This section is from the book "Economical Cookery", by Marion Harris Neil. Also available from Amazon: Economical Cookery (1918).
1 cup (4 ozs.) raw chicken meat 5 tablespoons whipping cream
Salt and white pepper
A diabetic patient is allowed plenty of cream, butter, eggs, bacon, ham, meat, poultry, fish, cheese, nuts, and green vegetables. The chief point is to remember that all sugar and foods which supply sugar must be avoided. Starch and starchy foods are changed into sugar during digestion, therefore they too must be abstained from.
Saccharin must be used in place of sugar, but this must be added with care, for too much of it gives quite a disagreeable flavor.
Put chicken through food chopper, then pound it; while doing so, add to it egg and seasonings. Rub mixture through a sieve. Whip cream and stir it in lightly. Pour into a buttered mold, cover with buttered paper, and steam gently until it is just firm. It will take about thirty minutes. Turn out on to a hot dish and pour cream sauce over it.
1/2 cup (1 gill) white stock 2 eggs, beaten
1/2 cup (1 gill) cream
Boil stock, then let it cool for a minute. Beat up eggs, mix them with cream, then strain both into stock, stirring over fire until it is hot; do not let it boil. Season carefully and it is ready.
2 1/4 tablespoons (3/4 oz.) powdered gelatine 1 cup (1/2 pt.) cold water 8 tablespoons evaporated milk
2 cups (1 pt.) hot water 6 tablespoons sugar 1 teaspoon vanilla extract 1 teaspoon lemon extract
Mix gelatine with cold water and dissolve over hot water. Put milk and hot water into upper pan of a double boiler, add sugar, and bring to boiling point, then add dissolved gelatine and extracts. Strain into a wet mold and place in refrigerator overnight. Turn out and serve with milk or custard.
2 teaspoons sago 2 egg yolks
1 cup (1/2 pt.) strong beet tea or mutton broth
Salt and pepper
Boil sago until it is clear in a small quantity of boiling water. Make beef tea hot, then add drained sago. Beat up yolks and strain them into soup; reheat it carefully, but on no account let it boil. Season to taste and serve very hot.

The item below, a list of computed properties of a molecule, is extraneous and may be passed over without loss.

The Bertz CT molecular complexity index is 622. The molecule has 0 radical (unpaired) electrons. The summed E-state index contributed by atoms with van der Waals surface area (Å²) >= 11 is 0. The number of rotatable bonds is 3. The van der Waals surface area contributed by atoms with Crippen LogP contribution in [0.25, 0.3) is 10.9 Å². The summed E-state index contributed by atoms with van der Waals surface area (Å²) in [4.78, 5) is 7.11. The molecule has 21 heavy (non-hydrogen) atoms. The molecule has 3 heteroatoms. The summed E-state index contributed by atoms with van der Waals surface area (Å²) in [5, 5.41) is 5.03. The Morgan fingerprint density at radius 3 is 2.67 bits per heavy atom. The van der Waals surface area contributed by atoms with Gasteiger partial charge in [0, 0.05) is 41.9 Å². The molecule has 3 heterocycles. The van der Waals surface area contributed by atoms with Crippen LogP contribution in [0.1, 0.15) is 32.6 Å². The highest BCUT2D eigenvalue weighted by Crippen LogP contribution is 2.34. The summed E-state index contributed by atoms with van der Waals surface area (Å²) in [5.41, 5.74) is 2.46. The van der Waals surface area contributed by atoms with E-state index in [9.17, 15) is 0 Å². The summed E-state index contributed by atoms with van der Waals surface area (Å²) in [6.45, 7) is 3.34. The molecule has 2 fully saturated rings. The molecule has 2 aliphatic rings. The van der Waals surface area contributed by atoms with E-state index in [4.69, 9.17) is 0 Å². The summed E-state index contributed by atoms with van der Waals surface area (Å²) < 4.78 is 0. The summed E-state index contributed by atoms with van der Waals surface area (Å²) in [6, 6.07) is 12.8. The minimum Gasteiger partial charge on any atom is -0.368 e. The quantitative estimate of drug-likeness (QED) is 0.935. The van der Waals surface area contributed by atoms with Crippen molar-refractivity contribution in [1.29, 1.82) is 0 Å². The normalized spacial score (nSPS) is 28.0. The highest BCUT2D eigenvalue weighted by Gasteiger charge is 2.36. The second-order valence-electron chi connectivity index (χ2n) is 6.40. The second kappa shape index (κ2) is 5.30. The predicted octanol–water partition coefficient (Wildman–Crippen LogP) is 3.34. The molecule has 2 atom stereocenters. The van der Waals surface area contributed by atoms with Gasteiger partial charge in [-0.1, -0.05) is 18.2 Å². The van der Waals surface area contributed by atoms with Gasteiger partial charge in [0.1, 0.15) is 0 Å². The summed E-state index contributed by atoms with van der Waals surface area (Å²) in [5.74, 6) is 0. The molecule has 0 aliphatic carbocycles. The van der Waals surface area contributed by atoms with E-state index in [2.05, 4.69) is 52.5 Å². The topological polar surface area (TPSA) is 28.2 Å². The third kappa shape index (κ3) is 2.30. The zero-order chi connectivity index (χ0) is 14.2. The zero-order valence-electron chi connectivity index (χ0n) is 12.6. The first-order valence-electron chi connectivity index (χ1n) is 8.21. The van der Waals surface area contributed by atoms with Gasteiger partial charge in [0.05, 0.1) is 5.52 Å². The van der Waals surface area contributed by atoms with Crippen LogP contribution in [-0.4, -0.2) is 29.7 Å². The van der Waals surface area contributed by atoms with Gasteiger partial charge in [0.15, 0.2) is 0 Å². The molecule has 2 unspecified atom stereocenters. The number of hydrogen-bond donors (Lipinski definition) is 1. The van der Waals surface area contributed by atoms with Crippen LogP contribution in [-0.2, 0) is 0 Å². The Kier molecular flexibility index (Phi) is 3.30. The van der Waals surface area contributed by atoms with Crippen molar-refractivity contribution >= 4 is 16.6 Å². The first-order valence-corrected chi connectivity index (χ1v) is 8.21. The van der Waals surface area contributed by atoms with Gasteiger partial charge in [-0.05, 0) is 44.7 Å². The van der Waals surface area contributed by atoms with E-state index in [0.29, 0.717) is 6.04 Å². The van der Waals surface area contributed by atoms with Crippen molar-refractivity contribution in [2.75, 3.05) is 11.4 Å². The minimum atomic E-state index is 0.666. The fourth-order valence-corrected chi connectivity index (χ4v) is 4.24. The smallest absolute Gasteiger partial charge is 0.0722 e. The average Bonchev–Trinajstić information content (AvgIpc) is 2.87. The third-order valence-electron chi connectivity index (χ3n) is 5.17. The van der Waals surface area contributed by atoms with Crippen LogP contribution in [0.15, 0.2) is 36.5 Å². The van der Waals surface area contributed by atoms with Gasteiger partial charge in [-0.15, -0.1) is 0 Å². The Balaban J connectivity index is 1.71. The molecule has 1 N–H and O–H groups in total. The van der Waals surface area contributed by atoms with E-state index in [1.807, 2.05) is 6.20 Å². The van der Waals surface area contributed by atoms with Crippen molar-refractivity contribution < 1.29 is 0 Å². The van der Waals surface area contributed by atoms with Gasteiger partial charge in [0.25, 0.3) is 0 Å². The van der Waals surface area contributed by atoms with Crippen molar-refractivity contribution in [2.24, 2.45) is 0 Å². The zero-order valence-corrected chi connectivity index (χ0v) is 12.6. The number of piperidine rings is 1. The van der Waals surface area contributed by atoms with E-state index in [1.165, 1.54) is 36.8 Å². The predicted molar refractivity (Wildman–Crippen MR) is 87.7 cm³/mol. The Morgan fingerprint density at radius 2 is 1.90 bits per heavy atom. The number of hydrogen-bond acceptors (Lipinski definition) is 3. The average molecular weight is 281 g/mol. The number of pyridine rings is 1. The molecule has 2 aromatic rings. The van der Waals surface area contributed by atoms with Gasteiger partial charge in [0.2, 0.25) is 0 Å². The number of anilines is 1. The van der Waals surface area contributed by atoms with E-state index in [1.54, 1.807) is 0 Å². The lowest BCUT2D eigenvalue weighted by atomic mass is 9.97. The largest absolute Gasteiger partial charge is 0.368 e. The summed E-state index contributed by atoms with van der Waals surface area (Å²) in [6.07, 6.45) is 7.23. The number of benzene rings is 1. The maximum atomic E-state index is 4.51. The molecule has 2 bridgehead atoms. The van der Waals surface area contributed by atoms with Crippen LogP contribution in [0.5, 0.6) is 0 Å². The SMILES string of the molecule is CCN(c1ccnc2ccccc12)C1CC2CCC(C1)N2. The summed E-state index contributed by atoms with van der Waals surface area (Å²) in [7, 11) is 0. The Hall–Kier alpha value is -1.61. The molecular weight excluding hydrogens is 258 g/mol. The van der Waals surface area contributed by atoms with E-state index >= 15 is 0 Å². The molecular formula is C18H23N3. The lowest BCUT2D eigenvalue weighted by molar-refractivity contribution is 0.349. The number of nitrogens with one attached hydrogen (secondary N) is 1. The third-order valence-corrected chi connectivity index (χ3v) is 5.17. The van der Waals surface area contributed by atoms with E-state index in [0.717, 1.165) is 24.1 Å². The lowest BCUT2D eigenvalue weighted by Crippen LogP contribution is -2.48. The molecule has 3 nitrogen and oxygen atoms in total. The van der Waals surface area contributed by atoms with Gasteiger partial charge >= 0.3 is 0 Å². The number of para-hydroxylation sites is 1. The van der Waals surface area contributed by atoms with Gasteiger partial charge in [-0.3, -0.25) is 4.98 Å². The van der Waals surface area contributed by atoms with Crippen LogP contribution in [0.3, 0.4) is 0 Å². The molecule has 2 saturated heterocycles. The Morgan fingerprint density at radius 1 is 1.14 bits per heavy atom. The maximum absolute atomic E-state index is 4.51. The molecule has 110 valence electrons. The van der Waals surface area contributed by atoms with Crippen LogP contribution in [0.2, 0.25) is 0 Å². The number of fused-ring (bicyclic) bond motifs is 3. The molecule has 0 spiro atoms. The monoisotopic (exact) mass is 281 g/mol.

1 ounce Irish moss 4 cups (1 qt.) milk
4 tablespoons (2 ozs.) sugar 1/2 teaspoon vanilla extract
Wash moss thoroughly in warm water. Put it into an enameled pan with milk, place over a gentle heat, and stir constantly till it boils, then strain through a hot strainer, add sugar and extract. When sugar is dissolved, pour into a wet mold. Turn out when firm and serve with milk. Wine may be added if wished.
Irish moss is a seaweed. Its nutritive value is considerable; and, from the amount of mucilage it contains, it is used as a remedy in diseases of the chest. It also contains iodine and sulphur.
Thin slices stale brown bread
Boiled custard or milk
Stewed fruit, apples, prunes, etc.
Line buttered bowl evenly with bread. Cut a round of bread size of top of bowl. Cut up crusts and some small pieces of bread very small. Stand bowl on a plate, then fill it with layers of hot stewed fruit and bread, allowing sufficient fruit to completely saturate bread. When well filled, put round of bread on top, press it well down by placing a plate on top, and leave until set.
To serve hot, stand bowl in oven twenty minutes to heat, or it may be served cold. Turn out of bowl carefully on to a dish. Serve with boiled custard or milk.